a.    disclosure of procurement information for relevant entity annual reporting purposes;

b.    disclosure of non-compliance with the CPRs through the Commonwealth’s compliance reporting process;

c.    disclosure to the Parliament and its committees, as appropriate, in line with the Government Guidelines for Official Witnesses before Parliamentary Committees and Related Matters;

d.    disclosure of information consistent with the Freedom of Information Act 1982; and

e.    disclosure of discoverable information that is relevant to a case before a court.

8.        Procurement risk

8.1         Risk management comprises the activities and actions taken by a relevant entity to ensure that it is mindful of the risks it faces, that it makes informed decisions in managing these risks, and identifies and harnesses potential opportunities[7].

8.2         Relevant entities must establish processes to identify, analyse, allocate and treat risk when conducting a procurement. The effort directed to risk assessment and management should be commensurate with the scale, scope and risk of the procurement. Relevant entities should consider risks and their potential impact when making decisions relating to value for money assessments, approvals of proposals to spend relevant money and the terms of the contract.

8.3         Relevant entities should consider and manage their procurement security risk in accordance with the Australian Government’s Protective Security Policy Framework.

8.4         As a general principle, risks should be borne by the party best placed to manage them; that is, relevant entities should generally not accept risk which another party is better placed to manage. Similarly, when a relevant entity is best placed to manage a particular risk, it should not seek to inappropriately transfer that risk to the supplier.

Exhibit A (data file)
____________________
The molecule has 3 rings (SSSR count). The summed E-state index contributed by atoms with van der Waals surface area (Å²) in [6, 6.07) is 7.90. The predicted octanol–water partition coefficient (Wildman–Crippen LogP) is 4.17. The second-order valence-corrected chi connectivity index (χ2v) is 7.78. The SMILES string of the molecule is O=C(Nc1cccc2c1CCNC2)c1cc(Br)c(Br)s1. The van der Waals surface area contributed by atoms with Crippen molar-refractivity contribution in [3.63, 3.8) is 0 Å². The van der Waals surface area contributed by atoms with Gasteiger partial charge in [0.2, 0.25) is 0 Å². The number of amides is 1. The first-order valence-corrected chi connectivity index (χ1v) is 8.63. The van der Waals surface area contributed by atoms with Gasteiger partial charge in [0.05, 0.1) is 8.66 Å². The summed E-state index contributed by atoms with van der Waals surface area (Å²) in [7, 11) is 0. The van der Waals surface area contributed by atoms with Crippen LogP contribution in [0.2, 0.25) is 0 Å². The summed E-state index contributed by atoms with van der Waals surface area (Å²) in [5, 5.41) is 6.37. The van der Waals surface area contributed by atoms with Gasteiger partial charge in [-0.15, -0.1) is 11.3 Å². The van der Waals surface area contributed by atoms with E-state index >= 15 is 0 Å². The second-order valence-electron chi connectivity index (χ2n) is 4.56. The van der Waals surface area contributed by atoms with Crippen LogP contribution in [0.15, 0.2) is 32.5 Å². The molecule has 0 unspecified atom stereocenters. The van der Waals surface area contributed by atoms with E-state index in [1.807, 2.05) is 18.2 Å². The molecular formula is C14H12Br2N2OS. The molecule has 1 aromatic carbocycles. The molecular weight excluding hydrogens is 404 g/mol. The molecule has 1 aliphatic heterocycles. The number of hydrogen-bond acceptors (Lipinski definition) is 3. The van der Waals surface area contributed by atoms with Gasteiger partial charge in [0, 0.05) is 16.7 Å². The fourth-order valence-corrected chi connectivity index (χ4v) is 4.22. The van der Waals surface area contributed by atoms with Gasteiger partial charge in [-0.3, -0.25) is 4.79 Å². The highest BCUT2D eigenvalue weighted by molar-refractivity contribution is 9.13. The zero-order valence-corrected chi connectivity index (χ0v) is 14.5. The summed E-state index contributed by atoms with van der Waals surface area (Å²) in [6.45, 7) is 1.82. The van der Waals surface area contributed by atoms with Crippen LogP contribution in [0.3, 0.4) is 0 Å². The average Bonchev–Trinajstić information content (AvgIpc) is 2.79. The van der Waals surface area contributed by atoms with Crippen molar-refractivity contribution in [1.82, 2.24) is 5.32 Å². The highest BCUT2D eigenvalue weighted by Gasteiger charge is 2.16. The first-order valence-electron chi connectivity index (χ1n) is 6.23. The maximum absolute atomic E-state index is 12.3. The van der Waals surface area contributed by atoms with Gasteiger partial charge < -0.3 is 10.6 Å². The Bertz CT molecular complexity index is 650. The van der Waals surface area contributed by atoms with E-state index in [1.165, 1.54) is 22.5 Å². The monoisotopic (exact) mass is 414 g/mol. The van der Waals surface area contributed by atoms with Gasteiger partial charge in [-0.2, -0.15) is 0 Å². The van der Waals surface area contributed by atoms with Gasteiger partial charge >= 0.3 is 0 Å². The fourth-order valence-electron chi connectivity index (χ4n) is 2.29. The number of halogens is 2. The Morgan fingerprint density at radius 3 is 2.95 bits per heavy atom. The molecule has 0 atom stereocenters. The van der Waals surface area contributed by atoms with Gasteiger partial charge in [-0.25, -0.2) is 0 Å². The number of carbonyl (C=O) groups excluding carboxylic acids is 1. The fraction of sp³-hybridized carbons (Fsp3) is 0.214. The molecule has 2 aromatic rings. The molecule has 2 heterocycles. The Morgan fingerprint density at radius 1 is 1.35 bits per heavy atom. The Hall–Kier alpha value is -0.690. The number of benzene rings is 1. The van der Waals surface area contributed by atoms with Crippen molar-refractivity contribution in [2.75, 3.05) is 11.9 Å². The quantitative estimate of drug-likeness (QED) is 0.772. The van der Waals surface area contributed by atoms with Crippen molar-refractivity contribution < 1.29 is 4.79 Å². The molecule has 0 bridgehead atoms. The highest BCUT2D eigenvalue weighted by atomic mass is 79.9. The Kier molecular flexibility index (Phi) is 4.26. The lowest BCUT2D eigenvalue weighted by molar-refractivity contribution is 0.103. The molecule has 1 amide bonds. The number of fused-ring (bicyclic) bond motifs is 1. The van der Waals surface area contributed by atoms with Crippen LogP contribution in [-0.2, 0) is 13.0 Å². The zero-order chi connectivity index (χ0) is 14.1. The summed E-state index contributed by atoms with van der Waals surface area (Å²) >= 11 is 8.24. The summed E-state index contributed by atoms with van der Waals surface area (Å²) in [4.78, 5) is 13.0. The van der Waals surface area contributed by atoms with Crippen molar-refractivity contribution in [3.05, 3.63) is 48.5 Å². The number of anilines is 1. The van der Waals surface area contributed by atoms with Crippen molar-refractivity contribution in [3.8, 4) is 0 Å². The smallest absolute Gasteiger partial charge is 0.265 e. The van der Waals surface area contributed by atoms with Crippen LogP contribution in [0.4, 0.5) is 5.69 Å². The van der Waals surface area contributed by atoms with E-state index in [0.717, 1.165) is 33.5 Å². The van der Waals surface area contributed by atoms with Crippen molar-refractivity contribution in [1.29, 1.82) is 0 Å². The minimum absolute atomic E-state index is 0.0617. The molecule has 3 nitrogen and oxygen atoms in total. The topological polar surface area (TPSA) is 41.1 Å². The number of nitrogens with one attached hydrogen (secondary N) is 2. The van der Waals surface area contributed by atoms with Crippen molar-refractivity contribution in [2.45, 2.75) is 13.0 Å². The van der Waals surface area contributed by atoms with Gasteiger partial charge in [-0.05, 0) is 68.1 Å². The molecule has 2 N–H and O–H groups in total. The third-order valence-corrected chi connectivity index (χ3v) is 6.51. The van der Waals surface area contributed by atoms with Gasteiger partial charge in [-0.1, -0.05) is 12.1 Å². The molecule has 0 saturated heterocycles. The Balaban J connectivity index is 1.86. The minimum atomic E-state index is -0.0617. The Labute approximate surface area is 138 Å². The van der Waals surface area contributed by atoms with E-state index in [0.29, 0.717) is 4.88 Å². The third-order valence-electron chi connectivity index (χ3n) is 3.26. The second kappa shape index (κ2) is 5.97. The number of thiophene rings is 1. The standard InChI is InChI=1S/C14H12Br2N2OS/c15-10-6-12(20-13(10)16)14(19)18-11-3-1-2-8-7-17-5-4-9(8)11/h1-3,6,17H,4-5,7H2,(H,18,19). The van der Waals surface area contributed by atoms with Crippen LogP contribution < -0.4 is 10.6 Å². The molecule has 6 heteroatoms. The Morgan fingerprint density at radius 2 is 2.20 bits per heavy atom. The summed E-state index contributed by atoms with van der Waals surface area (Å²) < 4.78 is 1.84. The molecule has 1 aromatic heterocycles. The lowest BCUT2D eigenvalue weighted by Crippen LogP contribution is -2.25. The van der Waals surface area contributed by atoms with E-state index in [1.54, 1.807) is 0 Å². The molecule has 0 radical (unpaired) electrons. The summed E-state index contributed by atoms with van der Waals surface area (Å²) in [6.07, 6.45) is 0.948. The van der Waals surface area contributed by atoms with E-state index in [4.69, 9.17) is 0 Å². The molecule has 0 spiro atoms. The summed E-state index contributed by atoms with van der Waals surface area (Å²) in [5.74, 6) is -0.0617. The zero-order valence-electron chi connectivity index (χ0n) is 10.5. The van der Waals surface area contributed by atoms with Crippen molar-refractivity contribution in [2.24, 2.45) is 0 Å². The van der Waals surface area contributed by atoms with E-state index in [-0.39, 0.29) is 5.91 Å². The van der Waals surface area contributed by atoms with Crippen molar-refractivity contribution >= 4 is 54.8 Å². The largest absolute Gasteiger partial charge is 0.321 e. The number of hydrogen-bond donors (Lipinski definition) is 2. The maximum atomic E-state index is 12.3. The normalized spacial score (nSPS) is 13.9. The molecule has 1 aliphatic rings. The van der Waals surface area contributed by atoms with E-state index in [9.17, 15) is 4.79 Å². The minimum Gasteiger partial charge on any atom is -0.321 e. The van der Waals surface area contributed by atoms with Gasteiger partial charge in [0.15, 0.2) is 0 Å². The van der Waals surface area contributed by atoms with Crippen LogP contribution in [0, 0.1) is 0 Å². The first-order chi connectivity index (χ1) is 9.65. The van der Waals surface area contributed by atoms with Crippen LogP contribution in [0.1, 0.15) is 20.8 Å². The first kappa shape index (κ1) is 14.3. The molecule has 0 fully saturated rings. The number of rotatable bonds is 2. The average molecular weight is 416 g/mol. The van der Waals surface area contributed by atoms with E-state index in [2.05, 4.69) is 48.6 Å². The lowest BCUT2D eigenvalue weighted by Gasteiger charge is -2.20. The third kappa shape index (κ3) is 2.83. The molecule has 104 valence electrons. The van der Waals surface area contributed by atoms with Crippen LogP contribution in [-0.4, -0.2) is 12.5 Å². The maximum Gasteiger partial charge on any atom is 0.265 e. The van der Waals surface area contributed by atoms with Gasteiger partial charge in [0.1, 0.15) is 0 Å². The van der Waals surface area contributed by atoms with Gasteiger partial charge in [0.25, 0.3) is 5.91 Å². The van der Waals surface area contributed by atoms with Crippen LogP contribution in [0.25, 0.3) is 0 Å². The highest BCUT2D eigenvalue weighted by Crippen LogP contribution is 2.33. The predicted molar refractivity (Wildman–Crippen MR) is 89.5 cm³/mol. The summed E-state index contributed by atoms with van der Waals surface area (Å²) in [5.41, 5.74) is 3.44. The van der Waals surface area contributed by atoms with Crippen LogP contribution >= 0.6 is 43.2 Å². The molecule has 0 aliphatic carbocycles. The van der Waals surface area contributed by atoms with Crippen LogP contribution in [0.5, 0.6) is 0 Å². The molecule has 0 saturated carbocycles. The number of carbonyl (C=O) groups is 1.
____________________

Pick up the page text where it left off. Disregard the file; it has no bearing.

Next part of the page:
9.        Procurement method

9.1         Australian Government procurement is conducted by open tender or limited tender. These methods are detailed in this section.

Requirement to estimate value of procurement

9.2         The expected value of a procurement must be estimated before a decision on the procurement method is made. The expected value is the maximum value (including GST) of the proposed contract, including options, extensions, renewals or other mechanisms that may be executed over the life of the contract.

9.3         The maximum value of the goods and services being procured must include:

a.    all forms of remuneration, including any premiums, fees, commissions, interest, allowances and other revenue streams that may be provided for in the proposed contract;

b.    the value of the goods and services being procured, including the value of any options in the proposed contract; and

c.    any taxes or charges.

9.4         When a procurement is to be conducted in multiple parts with contracts awarded either at the same time or over a period of time, with one or more suppliers, the expected value of the goods and services being procured must include the maximum value of all of the contracts.